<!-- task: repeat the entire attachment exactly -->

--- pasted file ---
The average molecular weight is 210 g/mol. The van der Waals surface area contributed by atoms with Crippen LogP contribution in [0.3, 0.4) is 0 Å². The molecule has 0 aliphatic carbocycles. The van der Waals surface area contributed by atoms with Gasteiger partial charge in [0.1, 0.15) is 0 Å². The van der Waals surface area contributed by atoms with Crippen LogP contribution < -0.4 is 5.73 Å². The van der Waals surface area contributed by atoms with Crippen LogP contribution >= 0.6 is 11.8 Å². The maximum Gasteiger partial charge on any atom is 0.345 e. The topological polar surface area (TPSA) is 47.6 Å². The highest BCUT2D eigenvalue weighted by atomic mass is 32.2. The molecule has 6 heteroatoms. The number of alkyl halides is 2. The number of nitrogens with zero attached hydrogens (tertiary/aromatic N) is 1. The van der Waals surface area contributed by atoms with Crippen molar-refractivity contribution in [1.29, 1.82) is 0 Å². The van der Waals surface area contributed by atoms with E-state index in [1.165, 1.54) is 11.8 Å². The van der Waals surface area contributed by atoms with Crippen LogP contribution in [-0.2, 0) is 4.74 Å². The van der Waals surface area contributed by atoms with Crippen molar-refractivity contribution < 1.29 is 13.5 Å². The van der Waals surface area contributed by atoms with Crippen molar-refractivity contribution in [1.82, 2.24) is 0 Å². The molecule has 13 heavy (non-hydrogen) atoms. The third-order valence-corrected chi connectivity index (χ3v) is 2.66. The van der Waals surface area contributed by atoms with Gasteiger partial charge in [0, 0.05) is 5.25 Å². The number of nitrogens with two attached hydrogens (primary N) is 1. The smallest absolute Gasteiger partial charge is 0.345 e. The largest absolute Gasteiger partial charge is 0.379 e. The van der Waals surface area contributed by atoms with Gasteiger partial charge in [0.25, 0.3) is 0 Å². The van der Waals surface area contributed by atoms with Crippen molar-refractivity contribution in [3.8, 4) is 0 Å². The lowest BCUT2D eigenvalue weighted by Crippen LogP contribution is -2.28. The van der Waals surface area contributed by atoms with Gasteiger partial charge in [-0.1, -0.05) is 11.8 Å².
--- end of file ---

The average molecular weight is 210 g/mol. The van der Waals surface area contributed by atoms with Crippen LogP contribution in [0.3, 0.4) is 0 Å². The molecule has 0 aliphatic carbocycles. The van der Waals surface area contributed by atoms with Gasteiger partial charge in [0.1, 0.15) is 0 Å². The van der Waals surface area contributed by atoms with Crippen LogP contribution < -0.4 is 5.73 Å². The van der Waals surface area contributed by atoms with Crippen LogP contribution >= 0.6 is 11.8 Å². The maximum Gasteiger partial charge on any atom is 0.345 e. The topological polar surface area (TPSA) is 47.6 Å². The highest BCUT2D eigenvalue weighted by atomic mass is 32.2. The molecule has 6 heteroatoms. The number of alkyl halides is 2. The number of nitrogens with zero attached hydrogens (tertiary/aromatic N) is 1. The van der Waals surface area contributed by atoms with Crippen molar-refractivity contribution in [1.29, 1.82) is 0 Å². The van der Waals surface area contributed by atoms with E-state index in [1.165, 1.54) is 11.8 Å². The van der Waals surface area contributed by atoms with Crippen LogP contribution in [-0.2, 0) is 4.74 Å². The van der Waals surface area contributed by atoms with Crippen molar-refractivity contribution < 1.29 is 13.5 Å². The van der Waals surface area contributed by atoms with Crippen molar-refractivity contribution in [1.82, 2.24) is 0 Å². The molecule has 13 heavy (non-hydrogen) atoms. The third-order valence-corrected chi connectivity index (χ3v) is 2.66. The van der Waals surface area contributed by atoms with Gasteiger partial charge in [0, 0.05) is 5.25 Å². The number of nitrogens with two attached hydrogens (primary N) is 1. The smallest absolute Gasteiger partial charge is 0.345 e. The largest absolute Gasteiger partial charge is 0.379 e. The van der Waals surface area contributed by atoms with Gasteiger partial charge in [0.25, 0.3) is 0 Å². The van der Waals surface area contributed by atoms with Crippen molar-refractivity contribution in [3.8, 4) is 0 Å². The lowest BCUT2D eigenvalue weighted by Crippen LogP contribution is -2.28. The van der Waals surface area contributed by atoms with Gasteiger partial charge in [-0.1, -0.05) is 11.8 Å².